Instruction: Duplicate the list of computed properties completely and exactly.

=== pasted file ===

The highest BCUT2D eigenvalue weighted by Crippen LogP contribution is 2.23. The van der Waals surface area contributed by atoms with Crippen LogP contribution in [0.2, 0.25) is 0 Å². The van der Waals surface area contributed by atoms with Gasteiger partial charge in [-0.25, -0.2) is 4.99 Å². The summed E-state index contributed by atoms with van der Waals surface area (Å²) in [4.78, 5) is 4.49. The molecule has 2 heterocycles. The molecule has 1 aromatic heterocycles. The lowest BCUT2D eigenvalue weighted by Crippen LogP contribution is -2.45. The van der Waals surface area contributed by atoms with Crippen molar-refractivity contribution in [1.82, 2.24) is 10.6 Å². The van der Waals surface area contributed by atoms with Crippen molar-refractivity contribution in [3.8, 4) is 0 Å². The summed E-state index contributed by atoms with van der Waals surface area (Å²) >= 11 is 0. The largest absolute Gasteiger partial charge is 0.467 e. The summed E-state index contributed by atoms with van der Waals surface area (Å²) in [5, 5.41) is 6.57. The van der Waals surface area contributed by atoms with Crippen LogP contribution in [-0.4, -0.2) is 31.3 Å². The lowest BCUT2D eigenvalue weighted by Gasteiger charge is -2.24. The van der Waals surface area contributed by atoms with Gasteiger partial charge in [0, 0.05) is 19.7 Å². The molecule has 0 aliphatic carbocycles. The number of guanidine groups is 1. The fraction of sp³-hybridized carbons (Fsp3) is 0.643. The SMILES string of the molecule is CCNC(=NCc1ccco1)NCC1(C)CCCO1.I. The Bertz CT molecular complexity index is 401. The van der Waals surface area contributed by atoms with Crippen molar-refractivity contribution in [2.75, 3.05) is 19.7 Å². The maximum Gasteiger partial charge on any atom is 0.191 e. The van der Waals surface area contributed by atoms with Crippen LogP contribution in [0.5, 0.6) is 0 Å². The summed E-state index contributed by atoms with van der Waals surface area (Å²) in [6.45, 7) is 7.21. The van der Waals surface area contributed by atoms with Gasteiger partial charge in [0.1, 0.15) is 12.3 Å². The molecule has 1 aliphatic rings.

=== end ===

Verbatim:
The highest BCUT2D eigenvalue weighted by Crippen LogP contribution is 2.23. The van der Waals surface area contributed by atoms with Crippen LogP contribution in [0.2, 0.25) is 0 Å². The van der Waals surface area contributed by atoms with Gasteiger partial charge in [-0.25, -0.2) is 4.99 Å². The summed E-state index contributed by atoms with van der Waals surface area (Å²) in [4.78, 5) is 4.49. The molecule has 2 heterocycles. The molecule has 1 aromatic heterocycles. The lowest BCUT2D eigenvalue weighted by Crippen LogP contribution is -2.45. The van der Waals surface area contributed by atoms with Crippen molar-refractivity contribution in [1.82, 2.24) is 10.6 Å². The van der Waals surface area contributed by atoms with Crippen molar-refractivity contribution in [3.8, 4) is 0 Å². The summed E-state index contributed by atoms with van der Waals surface area (Å²) >= 11 is 0. The largest absolute Gasteiger partial charge is 0.467 e. The summed E-state index contributed by atoms with van der Waals surface area (Å²) in [5, 5.41) is 6.57. The van der Waals surface area contributed by atoms with Crippen LogP contribution in [-0.4, -0.2) is 31.3 Å². The lowest BCUT2D eigenvalue weighted by Gasteiger charge is -2.24. The van der Waals surface area contributed by atoms with Gasteiger partial charge in [0, 0.05) is 19.7 Å². The molecule has 0 aliphatic carbocycles. The number of guanidine groups is 1. The fraction of sp³-hybridized carbons (Fsp3) is 0.643. The SMILES string of the molecule is CCNC(=NCc1ccco1)NCC1(C)CCCO1.I. The Bertz CT molecular complexity index is 401. The van der Waals surface area contributed by atoms with Crippen molar-refractivity contribution in [2.75, 3.05) is 19.7 Å². The maximum Gasteiger partial charge on any atom is 0.191 e. The van der Waals surface area contributed by atoms with Crippen LogP contribution in [0.5, 0.6) is 0 Å². The summed E-state index contributed by atoms with van der Waals surface area (Å²) in [6.45, 7) is 7.21. The van der Waals surface area contributed by atoms with Gasteiger partial charge in [0.1, 0.15) is 12.3 Å². The molecule has 1 aliphatic rings.